Then, I started making kippot for friends and teachers. People kept asking if I sold them. At first I didn’t want to turn art into a business, so I refused for a long time – many years, actually. Finally, a teacher told me that she felt that there were a lot of women out there who “needed” my kippot and she convinced me to sell them. I went to a conference with about 40 kippot and a few tallitot and practically sold out the first time. Later, my son suggested I sell on Etsy.
It has turned out that there are folk in the LGBTQ community who like my work and so I’ve learned from those clients and have changed the style of what I do accordingly.
What is your specialty?
Creating kippot and tallitot – particularly, though not exclusively, for women.
How and where do you work?
In my son’s old bedroom. How do I work? Listening, often, to music and to radio programs that focus on storytelling.
What is the most indispensable item in your studio?
My imagination? If you mean something material, though, my Bernina sewing and embroidery machine.
Where do you take your inspiration? Are you pursuing any themes?
Lately, I’ve been trying to wed my love for Tanakh with the tallitot (and, most recently, a challah cover) by finding verses to embroider on the atarah rather than the standard tallit blessing. When I made a tallit with a particularly powerful floral design, I embroidered a verse from Song of Songs on the tallit atarah (“The flowers appear on the earth; the time of singing has come, and the voice of the turtledove is heard in our land.” [2:12]).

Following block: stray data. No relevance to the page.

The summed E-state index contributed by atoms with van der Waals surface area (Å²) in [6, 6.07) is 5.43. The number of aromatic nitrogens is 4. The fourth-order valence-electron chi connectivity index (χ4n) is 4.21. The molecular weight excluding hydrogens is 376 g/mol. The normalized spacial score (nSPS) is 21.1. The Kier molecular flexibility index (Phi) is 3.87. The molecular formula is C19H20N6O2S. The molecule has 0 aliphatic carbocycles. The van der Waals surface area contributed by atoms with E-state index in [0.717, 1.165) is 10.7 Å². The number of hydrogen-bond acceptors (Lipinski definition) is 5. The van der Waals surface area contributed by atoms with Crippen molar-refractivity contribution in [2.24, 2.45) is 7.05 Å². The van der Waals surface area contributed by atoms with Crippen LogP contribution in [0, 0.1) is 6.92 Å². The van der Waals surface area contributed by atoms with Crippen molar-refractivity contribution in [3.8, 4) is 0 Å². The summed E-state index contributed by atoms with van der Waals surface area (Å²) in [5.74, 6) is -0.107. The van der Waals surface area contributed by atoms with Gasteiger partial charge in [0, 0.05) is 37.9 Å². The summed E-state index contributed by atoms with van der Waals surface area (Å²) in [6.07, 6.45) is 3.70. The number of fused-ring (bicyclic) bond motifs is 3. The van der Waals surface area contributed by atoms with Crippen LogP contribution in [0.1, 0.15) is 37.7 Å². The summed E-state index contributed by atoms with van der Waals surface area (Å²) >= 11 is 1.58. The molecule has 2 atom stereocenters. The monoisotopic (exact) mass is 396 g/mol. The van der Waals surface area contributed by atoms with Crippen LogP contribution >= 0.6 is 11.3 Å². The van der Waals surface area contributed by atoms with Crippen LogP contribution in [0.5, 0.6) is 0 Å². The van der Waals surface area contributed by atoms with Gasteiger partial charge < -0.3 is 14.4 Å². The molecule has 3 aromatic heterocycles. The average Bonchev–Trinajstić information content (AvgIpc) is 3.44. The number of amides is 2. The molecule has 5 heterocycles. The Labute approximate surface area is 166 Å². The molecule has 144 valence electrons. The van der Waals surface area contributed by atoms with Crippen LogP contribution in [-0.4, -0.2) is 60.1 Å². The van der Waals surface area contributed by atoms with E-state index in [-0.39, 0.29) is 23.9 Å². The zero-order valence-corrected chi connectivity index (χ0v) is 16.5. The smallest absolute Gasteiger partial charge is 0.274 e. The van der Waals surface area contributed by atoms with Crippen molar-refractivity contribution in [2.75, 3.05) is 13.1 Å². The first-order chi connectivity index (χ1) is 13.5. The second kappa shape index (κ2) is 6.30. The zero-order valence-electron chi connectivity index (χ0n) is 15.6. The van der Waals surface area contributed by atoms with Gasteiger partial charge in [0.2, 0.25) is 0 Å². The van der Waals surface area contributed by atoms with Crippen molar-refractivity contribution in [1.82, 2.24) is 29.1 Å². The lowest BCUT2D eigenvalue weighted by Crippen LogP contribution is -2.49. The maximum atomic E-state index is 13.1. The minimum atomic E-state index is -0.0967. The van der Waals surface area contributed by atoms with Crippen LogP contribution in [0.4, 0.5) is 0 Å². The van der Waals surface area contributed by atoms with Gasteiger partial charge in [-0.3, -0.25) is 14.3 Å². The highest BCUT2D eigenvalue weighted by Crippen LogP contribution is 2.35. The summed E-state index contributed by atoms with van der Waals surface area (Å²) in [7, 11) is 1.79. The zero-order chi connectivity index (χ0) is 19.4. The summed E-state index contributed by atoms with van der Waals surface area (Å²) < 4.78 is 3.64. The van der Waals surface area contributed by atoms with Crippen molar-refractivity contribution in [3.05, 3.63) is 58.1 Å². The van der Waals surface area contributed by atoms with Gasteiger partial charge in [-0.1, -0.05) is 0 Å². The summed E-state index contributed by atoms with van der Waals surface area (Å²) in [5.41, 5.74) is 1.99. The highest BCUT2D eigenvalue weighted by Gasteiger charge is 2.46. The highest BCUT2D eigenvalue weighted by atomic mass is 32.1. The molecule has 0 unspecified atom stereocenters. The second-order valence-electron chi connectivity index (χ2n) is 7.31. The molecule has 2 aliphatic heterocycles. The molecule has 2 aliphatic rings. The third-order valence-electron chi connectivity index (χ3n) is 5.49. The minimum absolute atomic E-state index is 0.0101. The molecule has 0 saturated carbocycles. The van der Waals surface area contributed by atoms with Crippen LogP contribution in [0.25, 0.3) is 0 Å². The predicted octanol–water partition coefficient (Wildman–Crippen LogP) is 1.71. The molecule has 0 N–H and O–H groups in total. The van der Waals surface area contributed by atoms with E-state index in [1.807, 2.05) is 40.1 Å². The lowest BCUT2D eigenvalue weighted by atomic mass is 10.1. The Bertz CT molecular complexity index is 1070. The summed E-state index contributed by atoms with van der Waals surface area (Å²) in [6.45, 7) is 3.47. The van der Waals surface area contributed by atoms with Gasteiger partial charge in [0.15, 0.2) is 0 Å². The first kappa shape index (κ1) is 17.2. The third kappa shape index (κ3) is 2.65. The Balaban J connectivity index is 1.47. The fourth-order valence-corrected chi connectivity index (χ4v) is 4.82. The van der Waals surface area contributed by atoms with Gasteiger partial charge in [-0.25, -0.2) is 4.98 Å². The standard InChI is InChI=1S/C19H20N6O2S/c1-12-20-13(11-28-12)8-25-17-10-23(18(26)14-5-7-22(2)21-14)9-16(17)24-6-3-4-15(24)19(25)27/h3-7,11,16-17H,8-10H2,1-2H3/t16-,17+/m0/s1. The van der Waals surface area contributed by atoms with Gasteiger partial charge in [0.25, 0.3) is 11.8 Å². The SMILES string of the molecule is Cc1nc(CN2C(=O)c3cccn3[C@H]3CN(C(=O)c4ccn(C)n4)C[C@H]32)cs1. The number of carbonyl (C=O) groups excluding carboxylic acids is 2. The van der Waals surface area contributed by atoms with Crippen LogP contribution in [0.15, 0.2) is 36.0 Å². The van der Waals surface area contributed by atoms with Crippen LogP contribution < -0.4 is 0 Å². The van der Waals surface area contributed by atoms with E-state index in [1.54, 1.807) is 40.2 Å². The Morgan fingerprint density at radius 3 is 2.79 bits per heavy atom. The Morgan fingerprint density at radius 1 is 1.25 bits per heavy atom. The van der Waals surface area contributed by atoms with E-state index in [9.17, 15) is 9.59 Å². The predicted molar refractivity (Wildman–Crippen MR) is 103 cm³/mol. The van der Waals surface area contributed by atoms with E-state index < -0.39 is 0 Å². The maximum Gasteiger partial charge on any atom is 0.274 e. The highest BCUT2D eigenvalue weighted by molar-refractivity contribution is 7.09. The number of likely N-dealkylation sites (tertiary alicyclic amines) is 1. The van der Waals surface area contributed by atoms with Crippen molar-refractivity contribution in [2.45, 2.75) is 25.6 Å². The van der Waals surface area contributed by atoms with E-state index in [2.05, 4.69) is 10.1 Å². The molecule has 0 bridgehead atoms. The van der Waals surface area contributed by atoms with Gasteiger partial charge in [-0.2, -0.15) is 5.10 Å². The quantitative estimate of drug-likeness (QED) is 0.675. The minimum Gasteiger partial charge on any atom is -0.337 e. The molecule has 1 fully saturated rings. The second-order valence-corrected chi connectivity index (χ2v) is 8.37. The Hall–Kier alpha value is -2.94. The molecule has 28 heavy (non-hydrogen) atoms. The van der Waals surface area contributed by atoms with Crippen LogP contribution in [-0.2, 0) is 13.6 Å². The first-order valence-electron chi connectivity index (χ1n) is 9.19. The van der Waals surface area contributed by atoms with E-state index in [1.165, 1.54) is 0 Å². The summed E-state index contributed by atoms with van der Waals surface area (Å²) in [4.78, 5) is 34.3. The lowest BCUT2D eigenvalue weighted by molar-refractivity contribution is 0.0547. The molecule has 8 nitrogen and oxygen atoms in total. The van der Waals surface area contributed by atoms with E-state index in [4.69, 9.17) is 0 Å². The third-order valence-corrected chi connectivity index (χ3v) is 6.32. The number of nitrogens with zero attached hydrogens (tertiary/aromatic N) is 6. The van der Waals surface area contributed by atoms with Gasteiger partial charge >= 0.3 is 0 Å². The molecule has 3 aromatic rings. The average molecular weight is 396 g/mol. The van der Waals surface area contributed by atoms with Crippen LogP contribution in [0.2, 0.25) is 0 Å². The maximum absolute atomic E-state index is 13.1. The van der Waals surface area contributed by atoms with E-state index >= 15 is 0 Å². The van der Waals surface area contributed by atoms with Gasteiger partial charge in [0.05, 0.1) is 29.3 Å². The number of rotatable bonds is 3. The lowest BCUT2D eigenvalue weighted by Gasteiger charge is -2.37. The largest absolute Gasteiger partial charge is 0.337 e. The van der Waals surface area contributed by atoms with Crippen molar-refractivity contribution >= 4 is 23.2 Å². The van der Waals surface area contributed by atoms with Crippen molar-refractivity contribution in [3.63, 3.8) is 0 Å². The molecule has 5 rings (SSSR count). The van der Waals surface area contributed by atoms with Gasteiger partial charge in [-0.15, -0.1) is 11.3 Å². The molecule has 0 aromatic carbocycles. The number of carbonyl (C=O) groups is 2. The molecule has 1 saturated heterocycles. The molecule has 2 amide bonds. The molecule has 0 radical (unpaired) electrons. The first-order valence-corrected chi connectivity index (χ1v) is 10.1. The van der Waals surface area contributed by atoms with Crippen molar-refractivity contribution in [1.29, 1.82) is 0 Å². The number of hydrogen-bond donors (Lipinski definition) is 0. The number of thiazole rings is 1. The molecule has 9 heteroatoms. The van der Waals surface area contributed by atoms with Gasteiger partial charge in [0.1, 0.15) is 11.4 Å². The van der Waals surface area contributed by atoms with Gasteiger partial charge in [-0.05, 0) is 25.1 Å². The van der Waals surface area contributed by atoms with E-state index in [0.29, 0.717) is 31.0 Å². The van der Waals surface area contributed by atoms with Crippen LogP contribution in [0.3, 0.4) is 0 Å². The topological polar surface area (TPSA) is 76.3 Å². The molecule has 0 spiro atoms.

A second source of inspiration: the need to make my art ecologically sound. The base for my kippot is made of recycled materials and I have recently begun creating tallitot out of repurposed saris. I have also stopped using feathers, often make kippot with scraps of fabric and have just located a way to recycle the rest – I am really excited about that.
A third source of inspiration always comes in the form of clients who are looking to create a tallit that will be about who they are. Last year, I made one for a boy who wants to study marine biology someday; his tallit featured a coral embroidery we chose together and a verse that spoke to him of the sea. Some clients, like a Vietnamese-Jewish woman wanted a tallit that could encompass all the strands of her heritage(s).
What projects are you currently working on?